ADD affects the family primarily in the form of arguments about the following:

  • Homework time
  • Miscommunication resulting in missed appointments
  • Household tasks not being completed
  • Finances negatively affected by non-task completion
  • Time management

Homework time that stretches from the afternoon until bedtime quickly becomes detrimental to the family system. There is no time to enjoy each other’s company as homework hangs over both parent and child. Uninvolved siblings feel left out and unattended to. The parent feels overwhelmed, helpless and frustrated most of the time. Things really escalate when the child does not turn in their homework or somehow loses it following a frustrating night.

Miscommunication is extremely frustrating for couples, less for parent-child relationships due to the parent’s tendency to forgive their child easier than they will their spouse. Appointments missed, birthdays forgotten, spouses kept waiting at restaurants due to poor communication begin to create holes in the marriage that threaten to become too big to ever repair. Continual conversations that result in a frustrating “stand-off” whereby parties adamantly maintain that they never received the information or were not “told” of the appointment; deepen these holes.

Household tasks not completed. The spouse who picks up after everyone either at night or in the morning grumbling during this activity, eventually accumulates a lot of angry feelings that become difficult to dissipate. The job list that remains untouched or is somehow lost is seen as narcissistic injury, wounds that don’t heal due to the perception that the person does not care enough to keep their promises. One spouse feels alone, over-burdened, uncared for, while the other feels guilty and bad about their self, laboring under the perception that they can never please their partner.

Finances negatively affected by uncompleted tasks. The expense report that is not turned in for months while charges accumulate on personal accounts is certainly a problem waiting to erupt. If passed over for a promotion based upon poor work habits, this becomes a definite detriment to the marriage and often results in a loss of esteem for both parties. Items not returned, rebates not sent in all mount up as small items becoming big issues of irresponsibility making one spouse feel responsible for the other. At times this can result in one partner becoming more compulsive while the other spouse gets locked in feelings of inadequacy and acquiesces; becomes more delinquent. If the gap becomes too large it is difficult to mend fences and fix the situation.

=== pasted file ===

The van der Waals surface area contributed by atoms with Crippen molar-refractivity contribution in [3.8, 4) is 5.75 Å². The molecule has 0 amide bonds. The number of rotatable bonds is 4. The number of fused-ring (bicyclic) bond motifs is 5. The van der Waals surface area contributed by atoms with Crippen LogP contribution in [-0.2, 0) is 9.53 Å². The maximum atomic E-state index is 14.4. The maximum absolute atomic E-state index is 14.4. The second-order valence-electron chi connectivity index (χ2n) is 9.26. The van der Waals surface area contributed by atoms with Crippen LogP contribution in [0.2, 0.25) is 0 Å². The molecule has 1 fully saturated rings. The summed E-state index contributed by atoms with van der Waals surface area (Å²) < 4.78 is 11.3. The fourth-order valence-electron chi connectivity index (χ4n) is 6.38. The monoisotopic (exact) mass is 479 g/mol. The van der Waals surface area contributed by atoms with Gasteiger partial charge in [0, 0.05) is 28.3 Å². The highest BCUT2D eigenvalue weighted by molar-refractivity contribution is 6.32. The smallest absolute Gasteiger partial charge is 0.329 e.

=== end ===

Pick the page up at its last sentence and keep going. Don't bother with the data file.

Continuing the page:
Time Management. Issues of time management become most problematic when other members are affected. The child or parent is late due to poor time management and someone is kept waiting. Apologies accepted at first seem inadequate later on to abate the resentment and feelings of unimportance. No one understands the ADD person’s perspective, their continual struggle with time, their own frustration with themselves. Instead “being late” is seen as not caring, remaining unconcerned about the impact felt by those around them, thoughts that create distance between family members. The ADD person is wounded that family members do not understand their pain and agony as family members remain ensconced in thoughts that the ADD person does not care about them enough to manage their time accordingly.

To summarize:

Although subtle and singularly not major issues, there are so many little things that build into mountains that become too big to resolve resulting in a family split. Love is not sufficient to last the duration of the ADD symptom war unless couples work hard to manage these issues before they get out of control.

Suggestions for household management that have been helpful are as follows:

  • Family meetings every week for a minimum of one hour and maintenance of these meetings even when “things appear to be fine”.
  • Homework time assigned to the children.
  • Paperwork time assigned to the parents.
  • Household pickup time assigned daily to the entire family.
  • Household cleaning chores assigned weekly and rotated for each family member. It is great to clean together to uplifting music promoting family solidarity.
  • Designated family fun times, individual trips with parents.